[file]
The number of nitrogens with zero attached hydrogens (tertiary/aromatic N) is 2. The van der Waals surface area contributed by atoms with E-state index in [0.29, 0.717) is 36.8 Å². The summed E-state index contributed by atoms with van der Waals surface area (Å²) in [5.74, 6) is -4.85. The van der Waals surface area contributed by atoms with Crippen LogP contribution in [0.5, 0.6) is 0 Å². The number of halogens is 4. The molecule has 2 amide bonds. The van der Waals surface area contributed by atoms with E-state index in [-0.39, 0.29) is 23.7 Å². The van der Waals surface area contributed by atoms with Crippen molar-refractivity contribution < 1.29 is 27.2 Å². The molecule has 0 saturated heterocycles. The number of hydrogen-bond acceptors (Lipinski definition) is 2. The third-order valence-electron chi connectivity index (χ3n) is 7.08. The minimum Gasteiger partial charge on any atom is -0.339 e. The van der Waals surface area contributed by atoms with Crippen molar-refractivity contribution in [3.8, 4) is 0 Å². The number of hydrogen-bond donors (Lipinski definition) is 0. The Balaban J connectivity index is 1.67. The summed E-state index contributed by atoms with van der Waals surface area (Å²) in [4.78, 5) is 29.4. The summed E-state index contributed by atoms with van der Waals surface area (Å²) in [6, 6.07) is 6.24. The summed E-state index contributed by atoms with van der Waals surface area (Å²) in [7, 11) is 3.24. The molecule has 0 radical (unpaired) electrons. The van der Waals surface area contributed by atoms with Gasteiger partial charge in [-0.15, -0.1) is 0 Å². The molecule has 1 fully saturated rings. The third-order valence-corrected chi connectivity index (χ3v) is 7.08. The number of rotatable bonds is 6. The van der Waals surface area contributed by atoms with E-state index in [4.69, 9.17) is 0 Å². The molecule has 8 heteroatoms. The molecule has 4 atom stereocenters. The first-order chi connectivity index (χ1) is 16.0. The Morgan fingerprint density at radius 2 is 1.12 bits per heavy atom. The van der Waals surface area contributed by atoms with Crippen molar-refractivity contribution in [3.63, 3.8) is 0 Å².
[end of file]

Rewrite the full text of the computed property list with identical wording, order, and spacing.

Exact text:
The number of nitrogens with zero attached hydrogens (tertiary/aromatic N) is 2. The van der Waals surface area contributed by atoms with E-state index in [0.29, 0.717) is 36.8 Å². The summed E-state index contributed by atoms with van der Waals surface area (Å²) in [5.74, 6) is -4.85. The van der Waals surface area contributed by atoms with Crippen LogP contribution in [0.5, 0.6) is 0 Å². The number of halogens is 4. The molecule has 2 amide bonds. The van der Waals surface area contributed by atoms with E-state index in [-0.39, 0.29) is 23.7 Å². The van der Waals surface area contributed by atoms with Crippen molar-refractivity contribution < 1.29 is 27.2 Å². The molecule has 0 saturated heterocycles. The number of hydrogen-bond acceptors (Lipinski definition) is 2. The third-order valence-electron chi connectivity index (χ3n) is 7.08. The minimum Gasteiger partial charge on any atom is -0.339 e. The van der Waals surface area contributed by atoms with Crippen molar-refractivity contribution in [3.8, 4) is 0 Å². The number of hydrogen-bond donors (Lipinski definition) is 0. The Balaban J connectivity index is 1.67. The summed E-state index contributed by atoms with van der Waals surface area (Å²) in [4.78, 5) is 29.4. The summed E-state index contributed by atoms with van der Waals surface area (Å²) in [6, 6.07) is 6.24. The summed E-state index contributed by atoms with van der Waals surface area (Å²) in [7, 11) is 3.24. The molecule has 0 radical (unpaired) electrons. The van der Waals surface area contributed by atoms with Gasteiger partial charge in [-0.15, -0.1) is 0 Å². The molecule has 1 fully saturated rings. The third-order valence-corrected chi connectivity index (χ3v) is 7.08. The number of rotatable bonds is 6. The van der Waals surface area contributed by atoms with E-state index in [4.69, 9.17) is 0 Å². The molecule has 8 heteroatoms. The molecule has 4 atom stereocenters. The first-order chi connectivity index (χ1) is 16.0. The Morgan fingerprint density at radius 2 is 1.12 bits per heavy atom. The van der Waals surface area contributed by atoms with Crippen molar-refractivity contribution in [3.63, 3.8) is 0 Å².